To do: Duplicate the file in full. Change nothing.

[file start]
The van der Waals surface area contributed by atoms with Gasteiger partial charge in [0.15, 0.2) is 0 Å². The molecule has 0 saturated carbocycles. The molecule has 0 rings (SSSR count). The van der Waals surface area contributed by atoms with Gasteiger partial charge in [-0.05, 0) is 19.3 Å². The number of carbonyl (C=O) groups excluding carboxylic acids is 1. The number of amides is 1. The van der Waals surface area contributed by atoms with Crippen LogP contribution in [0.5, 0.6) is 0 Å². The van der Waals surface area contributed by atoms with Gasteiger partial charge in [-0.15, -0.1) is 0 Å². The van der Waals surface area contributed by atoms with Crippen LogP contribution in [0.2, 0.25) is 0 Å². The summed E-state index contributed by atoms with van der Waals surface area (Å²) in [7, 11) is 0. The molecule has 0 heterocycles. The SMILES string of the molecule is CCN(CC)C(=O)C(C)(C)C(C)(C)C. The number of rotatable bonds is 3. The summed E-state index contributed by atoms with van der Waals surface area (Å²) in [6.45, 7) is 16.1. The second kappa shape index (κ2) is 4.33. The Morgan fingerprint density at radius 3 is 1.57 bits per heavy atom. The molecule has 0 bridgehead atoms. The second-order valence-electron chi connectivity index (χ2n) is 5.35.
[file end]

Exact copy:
The van der Waals surface area contributed by atoms with Gasteiger partial charge in [0.15, 0.2) is 0 Å². The molecule has 0 saturated carbocycles. The molecule has 0 rings (SSSR count). The van der Waals surface area contributed by atoms with Gasteiger partial charge in [-0.05, 0) is 19.3 Å². The number of carbonyl (C=O) groups excluding carboxylic acids is 1. The number of amides is 1. The van der Waals surface area contributed by atoms with Crippen LogP contribution in [0.5, 0.6) is 0 Å². The van der Waals surface area contributed by atoms with Gasteiger partial charge in [-0.15, -0.1) is 0 Å². The van der Waals surface area contributed by atoms with Crippen LogP contribution in [0.2, 0.25) is 0 Å². The summed E-state index contributed by atoms with van der Waals surface area (Å²) in [7, 11) is 0. The molecule has 0 heterocycles. The SMILES string of the molecule is CCN(CC)C(=O)C(C)(C)C(C)(C)C. The number of rotatable bonds is 3. The summed E-state index contributed by atoms with van der Waals surface area (Å²) in [6.45, 7) is 16.1. The second kappa shape index (κ2) is 4.33. The Morgan fingerprint density at radius 3 is 1.57 bits per heavy atom. The molecule has 0 bridgehead atoms. The second-order valence-electron chi connectivity index (χ2n) is 5.35.